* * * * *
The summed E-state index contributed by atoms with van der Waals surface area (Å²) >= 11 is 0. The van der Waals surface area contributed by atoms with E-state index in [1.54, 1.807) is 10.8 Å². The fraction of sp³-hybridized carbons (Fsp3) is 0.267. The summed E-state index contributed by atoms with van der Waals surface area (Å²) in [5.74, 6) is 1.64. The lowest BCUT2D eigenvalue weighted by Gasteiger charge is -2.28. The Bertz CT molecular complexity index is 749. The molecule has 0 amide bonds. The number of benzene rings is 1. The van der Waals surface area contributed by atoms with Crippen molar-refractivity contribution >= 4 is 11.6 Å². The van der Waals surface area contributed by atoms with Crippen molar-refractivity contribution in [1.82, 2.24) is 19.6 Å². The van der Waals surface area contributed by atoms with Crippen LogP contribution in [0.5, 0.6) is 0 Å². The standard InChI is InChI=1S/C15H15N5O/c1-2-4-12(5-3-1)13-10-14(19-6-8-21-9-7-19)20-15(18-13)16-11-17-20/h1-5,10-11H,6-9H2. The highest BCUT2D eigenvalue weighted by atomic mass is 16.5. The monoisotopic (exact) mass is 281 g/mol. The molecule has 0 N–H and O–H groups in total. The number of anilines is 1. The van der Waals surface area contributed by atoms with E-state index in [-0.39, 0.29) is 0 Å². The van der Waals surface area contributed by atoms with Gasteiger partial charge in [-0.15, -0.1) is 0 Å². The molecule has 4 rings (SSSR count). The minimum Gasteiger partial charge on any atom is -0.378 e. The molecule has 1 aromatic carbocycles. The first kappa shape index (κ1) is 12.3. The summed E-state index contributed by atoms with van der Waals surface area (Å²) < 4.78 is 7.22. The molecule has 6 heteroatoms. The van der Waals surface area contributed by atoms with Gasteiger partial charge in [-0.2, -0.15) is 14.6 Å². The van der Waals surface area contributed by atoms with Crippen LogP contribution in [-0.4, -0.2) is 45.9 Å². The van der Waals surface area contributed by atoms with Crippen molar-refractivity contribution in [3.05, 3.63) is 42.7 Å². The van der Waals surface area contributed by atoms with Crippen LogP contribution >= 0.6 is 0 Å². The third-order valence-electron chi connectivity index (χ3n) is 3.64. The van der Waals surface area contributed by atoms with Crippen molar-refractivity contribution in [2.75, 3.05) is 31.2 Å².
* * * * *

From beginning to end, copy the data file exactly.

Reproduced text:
The summed E-state index contributed by atoms with van der Waals surface area (Å²) >= 11 is 0. The van der Waals surface area contributed by atoms with E-state index in [1.54, 1.807) is 10.8 Å². The fraction of sp³-hybridized carbons (Fsp3) is 0.267. The summed E-state index contributed by atoms with van der Waals surface area (Å²) in [5.74, 6) is 1.64. The lowest BCUT2D eigenvalue weighted by Gasteiger charge is -2.28. The Bertz CT molecular complexity index is 749. The molecule has 0 amide bonds. The number of benzene rings is 1. The van der Waals surface area contributed by atoms with Crippen molar-refractivity contribution >= 4 is 11.6 Å². The van der Waals surface area contributed by atoms with Crippen molar-refractivity contribution in [1.82, 2.24) is 19.6 Å². The van der Waals surface area contributed by atoms with Crippen LogP contribution in [0.5, 0.6) is 0 Å². The standard InChI is InChI=1S/C15H15N5O/c1-2-4-12(5-3-1)13-10-14(19-6-8-21-9-7-19)20-15(18-13)16-11-17-20/h1-5,10-11H,6-9H2. The highest BCUT2D eigenvalue weighted by atomic mass is 16.5. The monoisotopic (exact) mass is 281 g/mol. The molecule has 0 N–H and O–H groups in total. The number of anilines is 1. The van der Waals surface area contributed by atoms with E-state index in [-0.39, 0.29) is 0 Å². The van der Waals surface area contributed by atoms with Gasteiger partial charge in [-0.15, -0.1) is 0 Å². The molecule has 4 rings (SSSR count). The minimum Gasteiger partial charge on any atom is -0.378 e. The molecule has 1 aromatic carbocycles. The first kappa shape index (κ1) is 12.3. The summed E-state index contributed by atoms with van der Waals surface area (Å²) < 4.78 is 7.22. The molecule has 6 heteroatoms. The van der Waals surface area contributed by atoms with Gasteiger partial charge in [-0.2, -0.15) is 14.6 Å². The van der Waals surface area contributed by atoms with Crippen LogP contribution in [-0.4, -0.2) is 45.9 Å². The van der Waals surface area contributed by atoms with Crippen molar-refractivity contribution in [3.05, 3.63) is 42.7 Å². The van der Waals surface area contributed by atoms with Crippen LogP contribution >= 0.6 is 0 Å². The third-order valence-electron chi connectivity index (χ3n) is 3.64. The van der Waals surface area contributed by atoms with Crippen molar-refractivity contribution in [2.75, 3.05) is 31.2 Å².